Businesses need technical support. It doesn’t matter if you own a company in retail, wholesale, education, finance, health and wellness, or any other industry - to scale high and be competitive you should have a respectable digital appearance.
In today’s virtual world software development solutions are one of the most required services. The process seems very easy. You have the idea, hire the developers, and that’s it. However, unfortunately, software developers aren’t magicians, and to get your desired solution, you should hold productive communication with the software development team.
Cooperating with software developers or the team doesn’t necessarily mean that you should have a lot of technical knowledge in the field. The thing is to find the right way to explain what you’re exactly expecting to get at the end of the project. One of the best options for getting your desired product is by writing a Technical Specification Document beforehand. This means a comprehensive technical requirement document written at the beginning of the project for IT employees, teams and, stakeholders. The main function of it is to inform and educate stakeholders on business requirements, internal standards, and best practices. This will help you organize the project in a way that is simple and easily accomplished by the software development team in a short amount of time.
The technical specification document - often called a technical spec, a tech spec, a technical requirement document, or software requirements specification (SRS) - can be written by the project manager, an individual professional, or by the stakeholder himself. In either way, the person responsible for writing a technical specification document should have good writing skills and preferably some basic understanding of the coding process.
This article is for entrepreneurs, business leaders, or owners that want new software solutions but don’t have a clue about the software development lifecycle (SDLC) and technical requirement list.
Technical Specification Document (TSD) vs Technical Document (TD)
Technical Specification Document (TSD) is often confused with Technical Document (TD), which is more popular among IT employees and stakeholders. There is a little difference between these two. Technical Spec Document is a simpler and comprehensive document written at the beginning of the project for IT employees, teams, and stakeholders. The main function of it is to inform and educate stakeholders on business requirements, internal standards, and best practices as well as to define the requirements for the project, product, or system. Technical specs are often referred to as engineering design, technical design, or software design documents.
On the other hand, Technical Documentation (TD) is a complicated and ongoing process that describes handling, architecture, and functionality of a technical product or a product that is already in use and is being updated. TD is created for end-users, administrators, service, and product technicians. TD usually includes Technical Specs.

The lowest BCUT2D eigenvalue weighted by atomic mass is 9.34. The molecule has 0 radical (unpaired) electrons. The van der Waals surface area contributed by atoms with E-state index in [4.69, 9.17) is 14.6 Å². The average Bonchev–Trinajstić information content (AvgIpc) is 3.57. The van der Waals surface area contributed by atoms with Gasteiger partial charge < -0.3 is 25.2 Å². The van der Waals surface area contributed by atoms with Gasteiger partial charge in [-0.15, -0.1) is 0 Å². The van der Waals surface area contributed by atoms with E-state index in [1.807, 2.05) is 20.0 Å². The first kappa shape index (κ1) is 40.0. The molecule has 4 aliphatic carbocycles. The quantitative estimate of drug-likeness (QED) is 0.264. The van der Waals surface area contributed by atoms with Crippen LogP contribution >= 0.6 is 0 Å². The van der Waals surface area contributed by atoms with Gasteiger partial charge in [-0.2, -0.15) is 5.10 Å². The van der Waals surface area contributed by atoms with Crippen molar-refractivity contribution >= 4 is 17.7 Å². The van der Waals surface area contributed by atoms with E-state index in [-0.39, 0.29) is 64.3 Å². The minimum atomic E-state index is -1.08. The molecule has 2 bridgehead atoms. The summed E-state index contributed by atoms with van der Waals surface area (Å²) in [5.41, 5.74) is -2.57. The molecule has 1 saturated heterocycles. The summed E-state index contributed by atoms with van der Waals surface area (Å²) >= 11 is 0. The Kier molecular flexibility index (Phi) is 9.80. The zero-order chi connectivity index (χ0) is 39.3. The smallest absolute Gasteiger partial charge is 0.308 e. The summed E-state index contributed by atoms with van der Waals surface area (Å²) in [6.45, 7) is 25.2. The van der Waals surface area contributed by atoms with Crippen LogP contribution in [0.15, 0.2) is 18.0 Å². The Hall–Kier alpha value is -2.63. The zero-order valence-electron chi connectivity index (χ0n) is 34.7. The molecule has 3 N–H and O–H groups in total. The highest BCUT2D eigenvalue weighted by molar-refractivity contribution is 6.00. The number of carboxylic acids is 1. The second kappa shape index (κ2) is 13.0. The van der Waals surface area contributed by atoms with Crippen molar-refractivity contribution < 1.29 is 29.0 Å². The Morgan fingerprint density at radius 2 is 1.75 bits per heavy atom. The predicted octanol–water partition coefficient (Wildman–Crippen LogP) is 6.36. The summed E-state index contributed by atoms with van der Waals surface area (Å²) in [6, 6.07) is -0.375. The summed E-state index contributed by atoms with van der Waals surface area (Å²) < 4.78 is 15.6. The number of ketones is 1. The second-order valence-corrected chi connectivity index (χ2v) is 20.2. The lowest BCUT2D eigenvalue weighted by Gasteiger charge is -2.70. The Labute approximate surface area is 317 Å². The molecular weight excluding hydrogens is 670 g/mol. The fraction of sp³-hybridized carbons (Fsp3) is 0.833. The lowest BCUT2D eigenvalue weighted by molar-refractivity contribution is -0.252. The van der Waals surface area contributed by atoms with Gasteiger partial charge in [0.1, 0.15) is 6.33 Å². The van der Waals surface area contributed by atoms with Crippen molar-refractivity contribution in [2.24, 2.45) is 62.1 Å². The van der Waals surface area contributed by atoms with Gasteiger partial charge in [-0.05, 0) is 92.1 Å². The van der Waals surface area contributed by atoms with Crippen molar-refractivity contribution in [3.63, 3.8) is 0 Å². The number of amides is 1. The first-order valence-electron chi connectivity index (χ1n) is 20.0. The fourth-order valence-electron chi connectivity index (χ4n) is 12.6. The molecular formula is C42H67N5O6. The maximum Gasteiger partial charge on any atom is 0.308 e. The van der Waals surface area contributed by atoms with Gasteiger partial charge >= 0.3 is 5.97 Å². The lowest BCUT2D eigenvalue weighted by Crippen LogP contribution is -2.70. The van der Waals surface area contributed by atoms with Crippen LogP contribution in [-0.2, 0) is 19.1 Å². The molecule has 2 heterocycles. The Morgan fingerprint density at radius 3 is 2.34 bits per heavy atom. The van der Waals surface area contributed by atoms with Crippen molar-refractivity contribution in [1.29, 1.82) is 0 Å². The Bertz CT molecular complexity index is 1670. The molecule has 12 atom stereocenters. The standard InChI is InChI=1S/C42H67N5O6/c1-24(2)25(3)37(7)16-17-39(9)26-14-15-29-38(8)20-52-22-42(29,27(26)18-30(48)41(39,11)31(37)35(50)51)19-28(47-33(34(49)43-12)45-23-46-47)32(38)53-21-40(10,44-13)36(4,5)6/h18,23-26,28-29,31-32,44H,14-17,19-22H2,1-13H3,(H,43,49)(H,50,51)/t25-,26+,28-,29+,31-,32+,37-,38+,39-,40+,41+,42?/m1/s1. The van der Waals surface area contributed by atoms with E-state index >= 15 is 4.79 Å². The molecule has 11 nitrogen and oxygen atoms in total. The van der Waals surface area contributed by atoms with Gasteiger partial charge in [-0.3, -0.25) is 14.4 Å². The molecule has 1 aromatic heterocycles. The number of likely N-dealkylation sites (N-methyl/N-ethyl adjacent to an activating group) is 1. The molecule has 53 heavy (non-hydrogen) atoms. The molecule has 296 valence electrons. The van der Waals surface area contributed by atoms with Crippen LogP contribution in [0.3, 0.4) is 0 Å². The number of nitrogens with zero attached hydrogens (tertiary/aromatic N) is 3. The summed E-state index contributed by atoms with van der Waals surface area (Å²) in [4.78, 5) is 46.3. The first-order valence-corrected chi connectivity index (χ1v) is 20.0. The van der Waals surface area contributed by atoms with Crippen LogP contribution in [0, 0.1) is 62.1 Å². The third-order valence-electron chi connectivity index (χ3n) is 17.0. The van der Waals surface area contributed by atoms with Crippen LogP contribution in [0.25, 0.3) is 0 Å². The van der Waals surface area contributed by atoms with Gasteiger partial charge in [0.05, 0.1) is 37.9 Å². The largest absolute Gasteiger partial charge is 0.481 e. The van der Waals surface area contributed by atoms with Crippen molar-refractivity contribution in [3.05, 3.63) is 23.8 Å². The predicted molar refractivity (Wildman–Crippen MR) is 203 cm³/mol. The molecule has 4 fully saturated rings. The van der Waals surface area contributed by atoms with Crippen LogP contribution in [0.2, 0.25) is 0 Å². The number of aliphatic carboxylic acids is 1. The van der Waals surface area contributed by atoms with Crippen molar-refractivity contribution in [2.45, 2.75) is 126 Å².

Both documents can be written by either a skilled employee at a software development company or an engineer who’s supposed to build the solution and be the point person during the implementation. However, for the larger projects technical writers, lead software engineers, project leads are taking the responsibility.
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Why is Technical Spec so Important?
The technical specification document is a very customized document according to a specific company’s needs and working strategy. A well-written and successful technical requirement document serves as a great guide for measuring the success and the ROI (Return on Investment). There are many benefits you will gain if you devote your time to write a candid technical requirements specification:
- Stakeholders get the product in a shorter period and pay less money.
- The entire software development process is under control. Co-operation between the developers and other team members, such as project managers, QA professionals, etc. is more transparent.
- The developers know exactly what they should do other than their tasks especially if the team is big. They understand the purpose of their job and have the skeleton of the whole project.
- It’s easy for newcomers to cope with the development process and adapt to the project.
- The risks of failing the process are at a minimum. As your requirements are precisely pointed in the technical specification document.
- Substantive work by the developers or individual approaches to the product or project is reduced as each employee goes with the plan. There are specific goals pointed out that should be achieved in various stages of the process. Consequently, you avoid time loss.
However, besides having a well-written Technical Spec, it’s also very crucial for IT teams or companies to have a well-organized software development process. We at CodeRiders have already adopted our own paradigm of successful projects which is simple.
We work retrospectively depending on the type of co-operation. Project-based engagement model is among one of our strategies of effective partnership. If the client prefers this engagement model, having technical documentation and a detailed plan of the project is very important. This ultimately makes time estimate much shorter and the project cost much cheaper.
Things to Do Before Writing a Technical Requirement Document
- Get a collaborative Technical documentation template that all of your team members have access to. There are tons of them on the internet, just search for ''Technical Spec template'' on Google and choose the most relatable one to your project. Some of the free technical documentation templates can be found here.
- Get all the information on the product requirements by the stakeholder. Transfer this information in the existing domain and get a thorough understanding of every feature/functionality.
- Come out with the problem in detail and start brainstorming. Segregate all the possible solutions that come to your mind and pick up the most reasonable one.
- Co-operate with developers involved in the project. Ask one of the most acknowledged software developers to have a look at the problem and your suggested solution. Discuss the issues related to the problem and gather the developer's feedback.
- Block time and deadlines on your calendar and start writing the first draft of your Technical Spec.
Before writing a technical requirement list, keep in mind that your document should be easy to read. This way your ideas will be understood clearly. A few tips to using a straightforward language and structure are:
- Write your sentences simply and shortly,
- Avoid long paragraphs,
- Use bullet points and number lists when possible,
- Be consistent in terms throughout the document
The Structure of the Technical Spec Doc